It’s been some three years since Warner Bros. embarked on establishing their Justice League cinematic universe. As Batman v. Superman waits around the corner in 2016, let me remind you: Man of Steel laid down some weak ass foundations on wet as hell mud and it threatens to handicap Dawn of Justice.
Yes, Dawn of Justice is burdened with its own issues that aren’t solely because of Man of Steel. The movie sporting a hilariously grim tone, even for superheroes, is not because of Steel, but it is picking up where it left off. The most offensive of its offenses is a flawed thesis of Superman’s id. You know, one of the most iconic representations of a better tomorrow? In Zack Snyder’s 2013 introduction, that guy mopes around for like an hour. Because he’s like, different.
Was his living as an outcast producing a villain instead of a superhero?
A red flag by Man of Steel: Superman has anxiety about living as a god. He doesn’t know what to do with his gifts, and for 30 years he walked as an outsider because of it. It’s Snyder’s attempt to humanize the Last Son of Krypton, evoking paranoia felt by the marginalized in America throughout the last century. After Clark saves his classmates who would have otherwise drowned in their sunken school bus, what does Papa Kent say?
“You dumbass,” basically.
But Papa Kent in the 1978 Superman offers a different lesson. He warns Clark about using his gifts responsibly. He knows he’s meant for something, someday, and it’s not “to score touchdowns.” To borrow and twist from another red and blue-clad superhero, with great power comes great responsibility. Not hiding out like a doomsday prepper.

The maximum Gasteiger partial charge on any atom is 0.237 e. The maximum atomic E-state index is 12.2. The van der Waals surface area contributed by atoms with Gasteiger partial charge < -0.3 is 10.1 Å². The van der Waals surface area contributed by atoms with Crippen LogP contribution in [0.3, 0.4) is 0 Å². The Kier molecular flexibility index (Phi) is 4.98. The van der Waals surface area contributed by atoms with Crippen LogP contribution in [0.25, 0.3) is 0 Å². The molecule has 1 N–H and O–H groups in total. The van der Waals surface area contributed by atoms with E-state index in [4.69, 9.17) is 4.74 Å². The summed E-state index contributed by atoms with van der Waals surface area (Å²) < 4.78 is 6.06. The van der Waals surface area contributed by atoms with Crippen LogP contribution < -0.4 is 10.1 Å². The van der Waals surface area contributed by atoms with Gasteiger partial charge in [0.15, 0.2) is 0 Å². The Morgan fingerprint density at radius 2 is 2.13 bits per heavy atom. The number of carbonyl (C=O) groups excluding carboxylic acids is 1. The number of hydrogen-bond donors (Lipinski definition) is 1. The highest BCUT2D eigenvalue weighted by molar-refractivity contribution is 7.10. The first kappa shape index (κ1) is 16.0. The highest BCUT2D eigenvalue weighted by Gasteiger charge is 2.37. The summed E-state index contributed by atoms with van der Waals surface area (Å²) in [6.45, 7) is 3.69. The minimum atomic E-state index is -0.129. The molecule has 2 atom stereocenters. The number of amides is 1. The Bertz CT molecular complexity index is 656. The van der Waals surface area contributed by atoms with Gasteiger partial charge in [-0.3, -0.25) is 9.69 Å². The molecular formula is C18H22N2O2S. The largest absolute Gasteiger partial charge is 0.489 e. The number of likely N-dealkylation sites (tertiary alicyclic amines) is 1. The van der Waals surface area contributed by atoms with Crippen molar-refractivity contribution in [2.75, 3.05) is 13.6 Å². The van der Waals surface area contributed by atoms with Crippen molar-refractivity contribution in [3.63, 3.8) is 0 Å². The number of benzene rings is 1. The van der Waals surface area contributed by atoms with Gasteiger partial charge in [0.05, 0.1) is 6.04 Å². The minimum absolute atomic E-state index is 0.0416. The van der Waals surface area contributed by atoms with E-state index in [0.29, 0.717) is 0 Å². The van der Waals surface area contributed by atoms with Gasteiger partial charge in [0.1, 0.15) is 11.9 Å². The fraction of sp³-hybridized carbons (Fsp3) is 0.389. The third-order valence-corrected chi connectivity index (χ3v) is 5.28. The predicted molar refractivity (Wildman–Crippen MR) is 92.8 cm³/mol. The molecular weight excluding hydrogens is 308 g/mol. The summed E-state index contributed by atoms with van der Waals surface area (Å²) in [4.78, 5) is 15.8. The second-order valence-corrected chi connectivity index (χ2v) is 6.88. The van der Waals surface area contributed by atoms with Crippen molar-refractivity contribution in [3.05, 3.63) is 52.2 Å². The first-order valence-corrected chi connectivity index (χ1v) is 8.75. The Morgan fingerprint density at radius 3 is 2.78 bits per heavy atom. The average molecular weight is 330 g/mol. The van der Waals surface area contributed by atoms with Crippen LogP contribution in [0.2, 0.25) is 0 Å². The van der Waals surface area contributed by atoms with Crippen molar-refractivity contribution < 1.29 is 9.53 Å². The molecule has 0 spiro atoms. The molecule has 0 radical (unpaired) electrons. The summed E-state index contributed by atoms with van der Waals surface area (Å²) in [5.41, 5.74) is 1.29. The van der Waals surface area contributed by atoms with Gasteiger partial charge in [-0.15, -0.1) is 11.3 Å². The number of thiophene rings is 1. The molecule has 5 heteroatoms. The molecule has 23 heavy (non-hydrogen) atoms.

Jonathan Kent’s jarring lesson in Man of Steel is antiquated yet modern, similar to stories from people who grew up “different.” Anyone who struggles to come out about their sexuality or immigrants who aspire to acclimate in their new home can maybe relate to Papa Kent’s overprotection of Clark. After that one September morning in 2001, many American-Muslim women have taken off their hijab head scarves to become “more American.”
Of course Clark shouldn’t brag about being Superman, but his motivations in Man of Steel come from a darker place than where it had been throughout his incredibly storied history. Man of Steel isn’t about protecting others or how to responsibly improve the world. For the first hour, it was about not being a freak.
In Man of Steel, Clark internalizes Papa Kent’s fear with his own wish to be normal. Powerful men secretly want to relinquish responsibilities. In a 2012 piece by AlterNet, an L.A.-based dominatrix says her clients of rich and “very high-powered” men come to her “to create an environment where they don’t need to think.”
Zack Snyder is a rather powerful name. He’s been Warner Bros.’ shepherd of the Justice League and he’s helmed big-budget projects for the better part of the last decade. He had the unenviable responsibility of translating Alan Moore’s Watchmen to screen, and now he’s bringing pop culture’s most recognized to compete against DC’s historic rivals at Marvel. Was Man of Steel a coded cry from Snyder for someone to lift the weight off his back? (For what it’s worth, Snyder can do some heavy lifting on his own.)